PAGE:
Taser-armed police brought an evasive Derbyshire drink-driver to justice

A police Taser.
A police Taser.

A Taser-armed police officer caught a drink-driver after investigating a report of a disturbance involving his friends.

Motorist Matthias Child, 21, of Gorsey Bank, Wirksworth, Matlock, was followed by police before he stopped at Duckmanton and was found to be over the drink-drive limit.

Chesterfield magistrates' court.

Chesterfield magistrates' court.

Prosecuting solicitor Matt Evans told Chesterfield magistrates’ court on September 18 that police had initially attended a Jet garage, at Brimington, after a report of a disturbance with the description of a vehicle.

Mr Evans said: “He saw the vehicle driving down Station Crescent, at Duckmanton, and turned his vehicle around and noticed the Toyota Avensis effectively making off and the back end of the vehicle kicked out slowly and particularly because it was wet road conditions.”

Mr Evans added that the vehicle eventually came to a stop and the police officer advised the driver he was a Taser-officer and he produced a Taser and the vehicle engine was turned off and the key was removed.

Others were arrested for a separate matter and Child, who smelled of alcohol and failed a roadside breath test, was dealt with for drink-driving.

Child, who has no previous convictions, pleaded guilty to exceeding the alcohol drink-drive limit on Robertson Avenue, Duckmanton, after the incident on August 17.

Defence solicitor Karl Meakin said: “He has never been in trouble with the law in any way before. On the night he had been to a friend’s address and he had two or three cans of lager and he had no intention to drive but the other lads said let’s go and get some drink from the garage.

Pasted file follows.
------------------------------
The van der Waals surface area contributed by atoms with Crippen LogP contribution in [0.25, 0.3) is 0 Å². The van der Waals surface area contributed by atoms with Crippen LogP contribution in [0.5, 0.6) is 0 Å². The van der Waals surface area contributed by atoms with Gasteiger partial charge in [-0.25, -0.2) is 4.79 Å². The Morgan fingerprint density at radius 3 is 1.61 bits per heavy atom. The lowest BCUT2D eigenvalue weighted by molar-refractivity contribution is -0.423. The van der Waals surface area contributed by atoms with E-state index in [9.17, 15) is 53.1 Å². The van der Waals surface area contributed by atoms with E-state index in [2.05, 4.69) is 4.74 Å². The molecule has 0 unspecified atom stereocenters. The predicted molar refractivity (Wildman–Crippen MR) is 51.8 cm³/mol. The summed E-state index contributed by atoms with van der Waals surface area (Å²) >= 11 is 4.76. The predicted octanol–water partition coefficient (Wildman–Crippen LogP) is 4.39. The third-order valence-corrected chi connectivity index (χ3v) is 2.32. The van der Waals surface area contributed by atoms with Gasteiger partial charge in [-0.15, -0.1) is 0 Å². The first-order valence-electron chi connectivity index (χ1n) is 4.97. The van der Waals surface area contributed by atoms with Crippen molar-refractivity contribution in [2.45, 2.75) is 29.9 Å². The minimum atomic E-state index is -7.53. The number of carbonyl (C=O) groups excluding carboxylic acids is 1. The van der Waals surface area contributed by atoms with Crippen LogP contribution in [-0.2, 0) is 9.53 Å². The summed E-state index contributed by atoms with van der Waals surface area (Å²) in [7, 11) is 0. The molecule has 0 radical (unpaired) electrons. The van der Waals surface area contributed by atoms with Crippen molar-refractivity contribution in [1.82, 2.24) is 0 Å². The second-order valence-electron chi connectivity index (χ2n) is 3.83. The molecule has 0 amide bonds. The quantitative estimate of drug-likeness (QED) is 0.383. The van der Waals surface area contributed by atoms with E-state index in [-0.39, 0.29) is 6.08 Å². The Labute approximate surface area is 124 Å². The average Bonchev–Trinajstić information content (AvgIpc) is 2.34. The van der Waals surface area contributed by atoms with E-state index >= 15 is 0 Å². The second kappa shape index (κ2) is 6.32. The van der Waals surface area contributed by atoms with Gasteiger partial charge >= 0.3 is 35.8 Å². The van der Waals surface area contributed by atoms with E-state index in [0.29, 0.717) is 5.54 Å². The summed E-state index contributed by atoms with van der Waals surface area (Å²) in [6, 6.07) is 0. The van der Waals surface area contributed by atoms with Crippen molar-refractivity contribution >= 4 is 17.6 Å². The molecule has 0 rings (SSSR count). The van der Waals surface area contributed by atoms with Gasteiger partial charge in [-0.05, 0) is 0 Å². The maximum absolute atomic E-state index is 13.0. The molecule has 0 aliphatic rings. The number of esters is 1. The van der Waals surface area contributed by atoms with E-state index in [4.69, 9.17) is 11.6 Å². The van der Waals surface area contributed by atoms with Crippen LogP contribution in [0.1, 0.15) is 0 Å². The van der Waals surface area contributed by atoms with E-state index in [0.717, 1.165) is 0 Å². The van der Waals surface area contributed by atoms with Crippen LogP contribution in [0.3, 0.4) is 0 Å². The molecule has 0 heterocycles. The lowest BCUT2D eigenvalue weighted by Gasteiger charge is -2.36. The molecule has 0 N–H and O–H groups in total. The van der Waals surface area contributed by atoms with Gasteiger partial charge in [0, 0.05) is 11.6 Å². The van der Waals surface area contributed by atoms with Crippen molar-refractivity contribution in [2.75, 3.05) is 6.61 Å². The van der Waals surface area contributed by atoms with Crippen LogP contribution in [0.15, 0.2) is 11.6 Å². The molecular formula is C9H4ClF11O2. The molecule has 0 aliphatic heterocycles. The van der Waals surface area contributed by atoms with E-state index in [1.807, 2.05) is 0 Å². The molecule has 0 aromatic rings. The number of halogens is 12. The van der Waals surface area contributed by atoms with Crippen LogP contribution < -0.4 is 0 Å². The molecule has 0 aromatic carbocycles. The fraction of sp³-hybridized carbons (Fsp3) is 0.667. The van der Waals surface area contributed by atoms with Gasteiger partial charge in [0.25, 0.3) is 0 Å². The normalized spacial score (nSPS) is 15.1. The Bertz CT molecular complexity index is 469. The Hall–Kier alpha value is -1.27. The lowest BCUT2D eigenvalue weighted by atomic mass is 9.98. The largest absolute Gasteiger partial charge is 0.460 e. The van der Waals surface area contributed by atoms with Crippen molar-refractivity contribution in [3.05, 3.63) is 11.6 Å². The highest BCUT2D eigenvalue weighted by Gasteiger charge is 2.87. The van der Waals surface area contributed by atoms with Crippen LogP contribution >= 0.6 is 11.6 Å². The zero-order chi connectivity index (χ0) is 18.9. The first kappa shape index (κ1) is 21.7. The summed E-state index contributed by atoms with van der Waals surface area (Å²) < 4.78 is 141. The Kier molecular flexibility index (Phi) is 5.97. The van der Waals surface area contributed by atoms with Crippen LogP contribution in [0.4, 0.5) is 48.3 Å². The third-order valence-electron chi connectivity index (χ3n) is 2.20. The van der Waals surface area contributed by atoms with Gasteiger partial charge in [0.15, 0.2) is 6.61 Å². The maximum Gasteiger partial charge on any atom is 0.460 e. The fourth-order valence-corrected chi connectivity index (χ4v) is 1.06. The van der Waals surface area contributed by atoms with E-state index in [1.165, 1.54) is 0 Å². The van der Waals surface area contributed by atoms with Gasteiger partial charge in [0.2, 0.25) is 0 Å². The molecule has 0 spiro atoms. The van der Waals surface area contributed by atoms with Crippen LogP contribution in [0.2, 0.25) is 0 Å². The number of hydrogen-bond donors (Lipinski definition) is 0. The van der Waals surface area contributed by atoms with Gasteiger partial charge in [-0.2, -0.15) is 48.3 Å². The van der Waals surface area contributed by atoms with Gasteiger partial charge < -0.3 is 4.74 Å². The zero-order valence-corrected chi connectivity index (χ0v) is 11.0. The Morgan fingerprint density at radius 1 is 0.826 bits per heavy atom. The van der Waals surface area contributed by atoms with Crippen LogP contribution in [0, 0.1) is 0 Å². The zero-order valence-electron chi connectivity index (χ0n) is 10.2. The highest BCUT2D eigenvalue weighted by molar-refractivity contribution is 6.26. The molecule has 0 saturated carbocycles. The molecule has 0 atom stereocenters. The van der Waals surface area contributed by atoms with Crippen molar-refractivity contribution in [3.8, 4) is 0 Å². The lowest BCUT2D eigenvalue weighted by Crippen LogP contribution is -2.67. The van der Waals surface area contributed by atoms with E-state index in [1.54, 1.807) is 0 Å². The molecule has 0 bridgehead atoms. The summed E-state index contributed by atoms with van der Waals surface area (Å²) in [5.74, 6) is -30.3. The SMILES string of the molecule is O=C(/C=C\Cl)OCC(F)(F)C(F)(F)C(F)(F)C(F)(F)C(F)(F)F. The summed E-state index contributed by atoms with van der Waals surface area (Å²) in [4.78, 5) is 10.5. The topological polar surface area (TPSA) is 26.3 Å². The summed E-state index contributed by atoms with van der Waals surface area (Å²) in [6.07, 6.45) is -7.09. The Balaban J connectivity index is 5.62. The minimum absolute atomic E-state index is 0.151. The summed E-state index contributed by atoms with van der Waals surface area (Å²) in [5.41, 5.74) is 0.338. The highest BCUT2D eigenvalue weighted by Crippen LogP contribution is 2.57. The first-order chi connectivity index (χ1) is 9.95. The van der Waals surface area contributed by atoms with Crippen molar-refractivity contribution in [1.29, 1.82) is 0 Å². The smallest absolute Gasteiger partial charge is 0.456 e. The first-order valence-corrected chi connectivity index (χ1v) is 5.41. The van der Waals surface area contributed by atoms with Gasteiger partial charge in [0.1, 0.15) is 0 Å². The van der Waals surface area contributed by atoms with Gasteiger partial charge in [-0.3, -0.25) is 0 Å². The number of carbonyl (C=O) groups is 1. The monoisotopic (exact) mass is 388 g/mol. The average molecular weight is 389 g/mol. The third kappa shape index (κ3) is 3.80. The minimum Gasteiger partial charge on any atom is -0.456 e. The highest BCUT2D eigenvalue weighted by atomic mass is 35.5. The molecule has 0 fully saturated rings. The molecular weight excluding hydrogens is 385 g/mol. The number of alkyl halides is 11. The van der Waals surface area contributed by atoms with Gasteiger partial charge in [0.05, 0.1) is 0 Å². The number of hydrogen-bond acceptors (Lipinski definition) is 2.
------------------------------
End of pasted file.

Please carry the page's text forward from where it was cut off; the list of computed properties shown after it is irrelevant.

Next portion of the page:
“And there was an element of peer pressure and an element of bravado and he had done them a favour trying to act the big man.”

Mr Meakin added that there was an incident involving the other lads which is why police had become involved and Child had panicked and his friends were concerned they would be arrested.

The court heard how Child registered 61 microgrammes in 100 millilitres of breath when the legal limit is 35 microgrammes.

District Judge Andrew Davison told Child: “It is unfortunate a person with good character with no previous convictions gets involved with mates who are pestering you to drive and you get embroiled in an argument which you had nothing to do with and police were investigating matters as a result of that.

“You would likely not have come to court if your friends had not let you down.”

Child was fined £150 and ordered to pay £85 costs and a £32 victim surcharge.

He was also banned from driving for 17 months but this can be reduced by 18 weeks if he completes a drink-drive rehabilitation course.